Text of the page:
Retirement Conversations

Just a random post to share a few recent conversations I’ve had about retirement:

Conversation #1

I had a routine medical appointment the other day and was attended by the same nurse I’ve been seeing for a while.

When I saw her, I made a comment about her not wearing her usual glasses.

She proceeded to tell me how she had finally gotten round to having a minor operation on her eyes, which meant that she no longer needed her glasses.

The reason why she was able to have the time to have the operation and recover from it? She’d dropped to part-time hours, or as she revealed in our ensuing conversation, she’d gone into semi-retirement (Is there a difference? I don’t know, I’m just repeating what she said).

I realised then that she didn’t look different just because she wasn’t wearing her glasses, it was because she looked a lot happier and relaxed!

She told me that after a 30-year career with the NHS, she still wasn’t mentally ready for full retirement but that at age 55, she was drawing on part of her pension and that this, coupled with her part-time wages was enough for her to live on and pay for her holidays and hobbies.

Conversation #2

One of my neighbours semi-retired a year ago when she was 53.

The last time we spoke, she was working part-time for a non-profit organisation.

I hadn’t seen her in a while so when I spotted her unpacking some shopping from her car the other day, I stopped for a chat and asked her how things were going.

“Oh I’ve jacked in my part-time hours,” she told me.

“Why’s that?” I asked.

“I’m too busy to work! Too much to do, too many places to visit!” she replied.

Work/Semi-Retire/Early Retire

So that’s just two examples of people who are very happy with the decision they’d made as regards retirement/semi-retirement, and although not extremely early retirement, still early in that state pension won’t be available til they are 65.

However, I wonder how easy it was for them to make that decision? Unfortunately, I didn’t feel that it was something I could ask either of them!

Which brings me to all the kerfuffle going on about early retirees changing their minds (nicely put in this excellent post by Monevator).

Who really knows what they will do when the time comes (unless you absolutely hate your job, in which case it’s clear what you will do!) and you reach your financial goals?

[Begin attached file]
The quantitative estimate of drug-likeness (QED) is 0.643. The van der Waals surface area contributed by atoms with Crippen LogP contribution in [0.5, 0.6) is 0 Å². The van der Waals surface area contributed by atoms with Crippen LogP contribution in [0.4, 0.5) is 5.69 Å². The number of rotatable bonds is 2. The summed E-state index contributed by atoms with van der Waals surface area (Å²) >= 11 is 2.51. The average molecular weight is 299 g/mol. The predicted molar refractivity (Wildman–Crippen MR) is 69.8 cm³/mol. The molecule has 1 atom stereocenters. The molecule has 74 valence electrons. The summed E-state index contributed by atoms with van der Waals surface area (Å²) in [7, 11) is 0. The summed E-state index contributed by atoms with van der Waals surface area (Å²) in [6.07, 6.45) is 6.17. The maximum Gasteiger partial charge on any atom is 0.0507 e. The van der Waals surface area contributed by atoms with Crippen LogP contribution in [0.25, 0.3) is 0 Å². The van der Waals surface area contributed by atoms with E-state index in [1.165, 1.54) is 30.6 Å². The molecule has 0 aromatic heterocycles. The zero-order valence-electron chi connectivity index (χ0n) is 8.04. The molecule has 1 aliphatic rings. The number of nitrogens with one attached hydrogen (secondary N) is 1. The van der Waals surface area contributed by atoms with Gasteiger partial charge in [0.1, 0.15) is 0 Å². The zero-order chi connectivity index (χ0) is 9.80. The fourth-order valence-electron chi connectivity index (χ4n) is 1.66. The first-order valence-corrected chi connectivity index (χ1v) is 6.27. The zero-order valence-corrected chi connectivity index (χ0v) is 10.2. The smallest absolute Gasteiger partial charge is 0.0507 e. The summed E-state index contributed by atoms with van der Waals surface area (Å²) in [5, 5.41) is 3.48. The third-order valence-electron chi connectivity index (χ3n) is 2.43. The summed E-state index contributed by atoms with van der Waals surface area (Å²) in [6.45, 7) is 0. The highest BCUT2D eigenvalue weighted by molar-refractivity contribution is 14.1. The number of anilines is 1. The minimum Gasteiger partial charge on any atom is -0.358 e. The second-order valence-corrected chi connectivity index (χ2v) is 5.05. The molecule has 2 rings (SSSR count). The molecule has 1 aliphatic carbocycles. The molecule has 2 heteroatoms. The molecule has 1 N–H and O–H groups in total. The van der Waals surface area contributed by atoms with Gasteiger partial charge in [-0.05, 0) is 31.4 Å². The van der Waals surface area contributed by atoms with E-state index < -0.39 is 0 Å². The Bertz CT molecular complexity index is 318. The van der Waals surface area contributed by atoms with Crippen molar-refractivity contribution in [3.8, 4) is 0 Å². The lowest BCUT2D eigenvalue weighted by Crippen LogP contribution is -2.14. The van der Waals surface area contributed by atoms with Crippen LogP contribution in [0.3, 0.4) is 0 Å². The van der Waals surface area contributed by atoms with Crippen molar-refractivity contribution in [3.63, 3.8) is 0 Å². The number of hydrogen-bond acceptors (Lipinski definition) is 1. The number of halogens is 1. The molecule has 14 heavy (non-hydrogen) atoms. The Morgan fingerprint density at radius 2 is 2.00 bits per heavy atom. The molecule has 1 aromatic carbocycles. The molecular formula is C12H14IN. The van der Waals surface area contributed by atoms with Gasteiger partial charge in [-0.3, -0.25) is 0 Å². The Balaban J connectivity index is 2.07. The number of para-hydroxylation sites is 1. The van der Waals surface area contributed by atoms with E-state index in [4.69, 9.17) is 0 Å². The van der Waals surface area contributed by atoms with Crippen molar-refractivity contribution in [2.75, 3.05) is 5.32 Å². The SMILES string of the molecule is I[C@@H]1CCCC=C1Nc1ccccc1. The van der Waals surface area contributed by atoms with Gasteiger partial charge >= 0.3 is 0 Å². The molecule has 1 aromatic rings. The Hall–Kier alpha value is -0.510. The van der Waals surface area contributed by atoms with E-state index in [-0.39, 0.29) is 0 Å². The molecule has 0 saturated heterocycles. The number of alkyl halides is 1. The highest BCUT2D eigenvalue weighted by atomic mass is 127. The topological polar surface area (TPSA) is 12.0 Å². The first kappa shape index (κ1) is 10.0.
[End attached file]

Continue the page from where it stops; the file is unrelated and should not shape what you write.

Jim from SMHD tried the early retirement thing and decided to go back to work.

Early retirement is not for everyone,  even for those planning for it!

There’s every chance that instead of going for early retirement when I reach my FI number, that I may choose to work reduced hours. However, like my neighbour, I may find that even part-time hours will get in the way of me enjoying my new found freedom properly!

Or I may actually go for full retirement, which sounds very appealing when I’ve had a tough week at work and wish every weekend was a bank holiday weekend.

Or I might continue working (one more year?), which is how I feel when I’ve had a good day at work, had a great laugh and felt like I’ve achieved and contributed loads. (Yes really, I do have good days!).

I have no idea how I will feel when the time comes to pull that retirement trigger but the most important thing is that I will get to choose what I want to do.

There was a third conversation I had:

Conversation #3

Bumped into an ex-colleague at the gym. She’s still at the company which made me redundant and things seem to be going well for her.

While we were chatting, she revealed that her husband had retired some months earlier.

“When will you be retiring?” I asked her, knowing that she was in her mid-50s.

“I’m not,” she replied, “It would do my head in sitting at home with him all day! I go to work to get away from him, the weekends are enough!”

She was joking…I think!

And Another Thing

The nurse and my neighbour? Both single (one divorced) which cements in my mind that I’m fine going it alone, since it appears that most people aiming for FI are married or with significant others, helping them build their FI pot, sharing expenses.

Not that I’m intentionally staying single (or plan to stay single for long…ooooh!) but if things don’t work out on that front, I’ll be just fine! 😉

And on that note, have a great weekend all!

Where you’ll probably find me at some point on Saturday night…

2018 Goals + Bingo

Happy New Year to you all!

For those who work, I don’t know about you but this felt like the longest week ever in the office!